Skin Cancer

According to the American Skin Cancer Foundation, 20% of Americans will be stricken with skin cancer by the time they are 70 years old. To prevent the spread of skin cancer, it is important to catch it early. The Dana-Farber Cancer Institute reports that men are most likely to develop skin cancer on the back, shoulders, head, or neck. Meanwhile, women are most likely to find melanoma on the arms or legs. While these may be the most common areas for melanoma to appear, there are other, more unusual spots you may want to check to protect yourself against skin cancer.

11. On the Scalp

Scalp

Balding men who spend a great deal of time outdoors in the blistering sun are not the only potential victims of skin cancer of the scalp. You may think your hair can protect you from the sun’s rays. However, melanoma can lurk on the scalp beneath layers of hair. Since skin cancer may not present any symptoms, ask for help with inspecting your scalp for any signs of melanoma. These include a mole with indistinct borders, asymmetrical shape, differences in color, changes in size, and a diameter larger than ¼ of an inch.

10. In the Eyes

Eyes

While melanoma of the eye is uncommon, the American Cancer Society estimates 3,360 new cases of eye cancer will be diagnosed in 2019. Symptoms of eye cancer may include blurry vision, the presence of floaters in the vision, a growing dark area visible on the iris of the eye, or bulging of the eye. Protect your eyes from the rays of the sun by wearing UV-protective sunglasses. Wrap-around sunglasses that absorb 99-100% of UVA and UVB rays can protect your eyes and skin and decrease the risk of melanoma of the eyes.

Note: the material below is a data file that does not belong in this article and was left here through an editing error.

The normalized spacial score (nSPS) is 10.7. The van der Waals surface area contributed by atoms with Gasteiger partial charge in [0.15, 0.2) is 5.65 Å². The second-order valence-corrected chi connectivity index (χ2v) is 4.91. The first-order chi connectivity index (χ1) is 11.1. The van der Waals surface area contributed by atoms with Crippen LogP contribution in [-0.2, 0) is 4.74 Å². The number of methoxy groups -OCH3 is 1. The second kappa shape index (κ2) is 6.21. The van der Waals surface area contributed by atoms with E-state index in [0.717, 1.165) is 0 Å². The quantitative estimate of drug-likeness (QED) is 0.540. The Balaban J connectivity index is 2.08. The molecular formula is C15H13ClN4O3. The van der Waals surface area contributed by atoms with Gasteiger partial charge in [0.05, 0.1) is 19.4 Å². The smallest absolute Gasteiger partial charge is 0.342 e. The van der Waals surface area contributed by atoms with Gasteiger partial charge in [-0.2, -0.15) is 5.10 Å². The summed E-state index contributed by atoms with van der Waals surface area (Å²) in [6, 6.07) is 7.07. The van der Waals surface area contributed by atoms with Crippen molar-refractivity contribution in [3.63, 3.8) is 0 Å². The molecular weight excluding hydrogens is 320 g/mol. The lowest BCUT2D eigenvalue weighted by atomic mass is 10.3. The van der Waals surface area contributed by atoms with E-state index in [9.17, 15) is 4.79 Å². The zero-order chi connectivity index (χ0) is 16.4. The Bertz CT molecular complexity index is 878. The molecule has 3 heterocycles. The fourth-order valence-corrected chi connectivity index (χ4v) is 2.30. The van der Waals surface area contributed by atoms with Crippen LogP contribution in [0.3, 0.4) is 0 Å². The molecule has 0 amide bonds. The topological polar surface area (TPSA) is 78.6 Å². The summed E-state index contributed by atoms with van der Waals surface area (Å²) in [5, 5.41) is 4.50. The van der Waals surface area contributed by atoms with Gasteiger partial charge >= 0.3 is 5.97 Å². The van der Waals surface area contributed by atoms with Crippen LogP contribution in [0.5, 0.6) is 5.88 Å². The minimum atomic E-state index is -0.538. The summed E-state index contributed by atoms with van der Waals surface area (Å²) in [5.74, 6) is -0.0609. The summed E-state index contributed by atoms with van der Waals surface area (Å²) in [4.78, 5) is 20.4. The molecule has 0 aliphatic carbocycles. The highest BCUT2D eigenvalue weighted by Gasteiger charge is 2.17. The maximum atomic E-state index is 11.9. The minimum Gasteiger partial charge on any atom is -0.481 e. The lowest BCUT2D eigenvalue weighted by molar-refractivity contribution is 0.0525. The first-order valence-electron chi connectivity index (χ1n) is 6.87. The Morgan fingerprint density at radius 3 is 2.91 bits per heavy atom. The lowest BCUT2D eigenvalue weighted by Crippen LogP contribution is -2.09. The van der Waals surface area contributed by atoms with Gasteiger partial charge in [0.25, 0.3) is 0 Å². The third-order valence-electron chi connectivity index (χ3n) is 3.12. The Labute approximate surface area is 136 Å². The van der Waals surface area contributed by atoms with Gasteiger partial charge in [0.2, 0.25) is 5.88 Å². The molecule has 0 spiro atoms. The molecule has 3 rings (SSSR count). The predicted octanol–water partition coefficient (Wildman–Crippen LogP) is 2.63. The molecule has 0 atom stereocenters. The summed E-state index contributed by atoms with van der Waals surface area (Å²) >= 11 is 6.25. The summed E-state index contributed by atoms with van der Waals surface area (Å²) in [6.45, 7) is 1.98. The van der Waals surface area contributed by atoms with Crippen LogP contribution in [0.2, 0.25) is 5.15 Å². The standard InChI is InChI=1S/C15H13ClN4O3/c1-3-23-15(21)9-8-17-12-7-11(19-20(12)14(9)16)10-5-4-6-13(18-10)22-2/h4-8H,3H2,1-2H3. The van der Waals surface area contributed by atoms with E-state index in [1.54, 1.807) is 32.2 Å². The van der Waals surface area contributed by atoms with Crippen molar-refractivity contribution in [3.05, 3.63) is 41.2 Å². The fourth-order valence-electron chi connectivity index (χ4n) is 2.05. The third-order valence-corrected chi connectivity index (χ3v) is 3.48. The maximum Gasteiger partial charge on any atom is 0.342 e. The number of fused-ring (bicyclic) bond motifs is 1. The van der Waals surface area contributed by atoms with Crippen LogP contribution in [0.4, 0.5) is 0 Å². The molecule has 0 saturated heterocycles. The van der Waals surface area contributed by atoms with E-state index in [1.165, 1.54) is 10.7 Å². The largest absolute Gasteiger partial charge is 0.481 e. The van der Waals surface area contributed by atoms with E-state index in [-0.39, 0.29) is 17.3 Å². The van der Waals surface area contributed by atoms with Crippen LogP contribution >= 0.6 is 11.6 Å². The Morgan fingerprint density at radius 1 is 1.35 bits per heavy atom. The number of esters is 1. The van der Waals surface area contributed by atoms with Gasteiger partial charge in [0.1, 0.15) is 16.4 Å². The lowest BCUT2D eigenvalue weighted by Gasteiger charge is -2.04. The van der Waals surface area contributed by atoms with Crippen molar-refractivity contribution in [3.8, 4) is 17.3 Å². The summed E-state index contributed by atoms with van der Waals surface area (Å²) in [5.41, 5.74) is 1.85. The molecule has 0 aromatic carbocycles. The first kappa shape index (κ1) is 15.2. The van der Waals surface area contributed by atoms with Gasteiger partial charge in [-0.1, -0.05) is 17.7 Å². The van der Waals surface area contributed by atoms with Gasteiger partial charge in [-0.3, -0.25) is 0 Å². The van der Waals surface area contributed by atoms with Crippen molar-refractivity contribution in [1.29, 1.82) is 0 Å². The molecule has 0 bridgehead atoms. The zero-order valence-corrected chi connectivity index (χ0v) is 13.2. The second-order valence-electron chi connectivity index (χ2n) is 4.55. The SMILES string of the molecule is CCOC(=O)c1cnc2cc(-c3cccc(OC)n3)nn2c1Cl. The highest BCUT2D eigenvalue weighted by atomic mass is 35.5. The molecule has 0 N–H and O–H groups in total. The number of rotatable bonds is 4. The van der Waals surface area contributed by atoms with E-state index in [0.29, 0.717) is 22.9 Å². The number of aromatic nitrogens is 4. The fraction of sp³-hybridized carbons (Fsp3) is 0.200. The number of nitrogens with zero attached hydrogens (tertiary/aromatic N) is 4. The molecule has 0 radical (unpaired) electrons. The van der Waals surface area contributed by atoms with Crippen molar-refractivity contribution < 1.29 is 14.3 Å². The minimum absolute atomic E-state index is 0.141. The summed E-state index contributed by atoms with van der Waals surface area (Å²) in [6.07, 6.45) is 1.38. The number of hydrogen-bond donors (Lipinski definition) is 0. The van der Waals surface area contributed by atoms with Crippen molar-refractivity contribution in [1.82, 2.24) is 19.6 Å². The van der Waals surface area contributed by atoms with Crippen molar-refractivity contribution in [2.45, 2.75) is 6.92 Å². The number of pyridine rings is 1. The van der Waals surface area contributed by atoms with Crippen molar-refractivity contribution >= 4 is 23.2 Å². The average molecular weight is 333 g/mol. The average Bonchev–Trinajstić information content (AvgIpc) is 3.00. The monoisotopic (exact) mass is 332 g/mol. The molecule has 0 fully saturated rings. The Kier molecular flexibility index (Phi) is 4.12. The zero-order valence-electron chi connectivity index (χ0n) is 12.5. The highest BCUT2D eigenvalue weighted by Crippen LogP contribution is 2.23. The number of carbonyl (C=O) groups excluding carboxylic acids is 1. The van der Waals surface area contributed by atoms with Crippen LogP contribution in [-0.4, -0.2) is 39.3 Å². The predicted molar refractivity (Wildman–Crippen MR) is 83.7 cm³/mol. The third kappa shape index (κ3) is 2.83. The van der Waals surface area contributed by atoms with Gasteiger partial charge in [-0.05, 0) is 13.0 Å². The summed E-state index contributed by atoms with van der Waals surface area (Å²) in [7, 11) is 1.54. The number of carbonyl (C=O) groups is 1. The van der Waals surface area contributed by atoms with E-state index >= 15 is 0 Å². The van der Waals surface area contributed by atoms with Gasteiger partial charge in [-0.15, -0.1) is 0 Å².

9. On the Eyelids

Eyelids

Your eyelids protect your eyes against wind and dirt and keep them moist. When applying sunscreen, the eyelids tend to be ignored, as lotions and oils can enter and irritate the eye. However, it is important to protect your eyelids against the sun. Wear UV-protected sunglasses to protect your eyes even while you are resting or snoozing in the sun with your eyes closed. Additionally, inspect your eyelids regularly for any unusual growths or blemishes.

8. In the Ear

Ear

When performing visual skin inspections, be sure to include the area in and around your ears. While melanoma of the ear is unusual, it does occur. According to Cedars-Sinai, the first sign of basal skin carcinoma of the ear usually appears as scaly white bumps near the ear. Alternatively, a tumor within the ear canal may cause pain or result in drainage from the ear. Risk factors for this type of cancer, as well as other forms of melanoma, are fair skin and sun exposure.

7. Under the Tongue

Under The Tongue

The tongue seems a strange place for melanoma, as this body part rarely sees the light of day. However, malignant melanoma of the tongue is a rare but deadly form of skin cancer. Unlike other skin cancer that most commonly occur in persons with fair skin, those with darker skin may be more likely to develop melanoma of the tongue. Your dentist likely checks beneath your tongue for any signs of discoloration or growths during your dental examinations. Protecting your body against other forms of cancer can help prevent the risk of cancers that spread to the tongue.

6. Beneath the Fingernails

Beneath The Fingernails